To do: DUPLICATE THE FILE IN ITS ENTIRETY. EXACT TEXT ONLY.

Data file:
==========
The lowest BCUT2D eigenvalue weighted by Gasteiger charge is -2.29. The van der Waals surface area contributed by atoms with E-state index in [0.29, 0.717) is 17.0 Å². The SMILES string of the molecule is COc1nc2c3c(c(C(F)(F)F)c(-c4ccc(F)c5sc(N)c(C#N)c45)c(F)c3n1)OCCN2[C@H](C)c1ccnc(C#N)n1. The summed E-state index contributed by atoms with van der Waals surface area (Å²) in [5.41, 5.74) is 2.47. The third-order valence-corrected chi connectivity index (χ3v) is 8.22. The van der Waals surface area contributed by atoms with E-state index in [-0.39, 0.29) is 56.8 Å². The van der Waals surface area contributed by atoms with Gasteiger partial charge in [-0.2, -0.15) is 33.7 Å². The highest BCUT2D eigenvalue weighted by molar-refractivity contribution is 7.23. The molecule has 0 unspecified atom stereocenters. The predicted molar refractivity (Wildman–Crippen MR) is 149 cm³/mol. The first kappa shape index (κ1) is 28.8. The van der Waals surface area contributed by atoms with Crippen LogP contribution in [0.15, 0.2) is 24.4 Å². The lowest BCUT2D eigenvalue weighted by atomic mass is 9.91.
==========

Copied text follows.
The lowest BCUT2D eigenvalue weighted by Gasteiger charge is -2.29. The van der Waals surface area contributed by atoms with E-state index in [0.29, 0.717) is 17.0 Å². The SMILES string of the molecule is COc1nc2c3c(c(C(F)(F)F)c(-c4ccc(F)c5sc(N)c(C#N)c45)c(F)c3n1)OCCN2[C@H](C)c1ccnc(C#N)n1. The summed E-state index contributed by atoms with van der Waals surface area (Å²) in [5.41, 5.74) is 2.47. The third-order valence-corrected chi connectivity index (χ3v) is 8.22. The van der Waals surface area contributed by atoms with E-state index in [-0.39, 0.29) is 56.8 Å². The van der Waals surface area contributed by atoms with Gasteiger partial charge in [-0.2, -0.15) is 33.7 Å². The highest BCUT2D eigenvalue weighted by molar-refractivity contribution is 7.23. The molecule has 0 unspecified atom stereocenters. The predicted molar refractivity (Wildman–Crippen MR) is 149 cm³/mol. The first kappa shape index (κ1) is 28.8. The van der Waals surface area contributed by atoms with Crippen LogP contribution in [0.15, 0.2) is 24.4 Å². The lowest BCUT2D eigenvalue weighted by atomic mass is 9.91.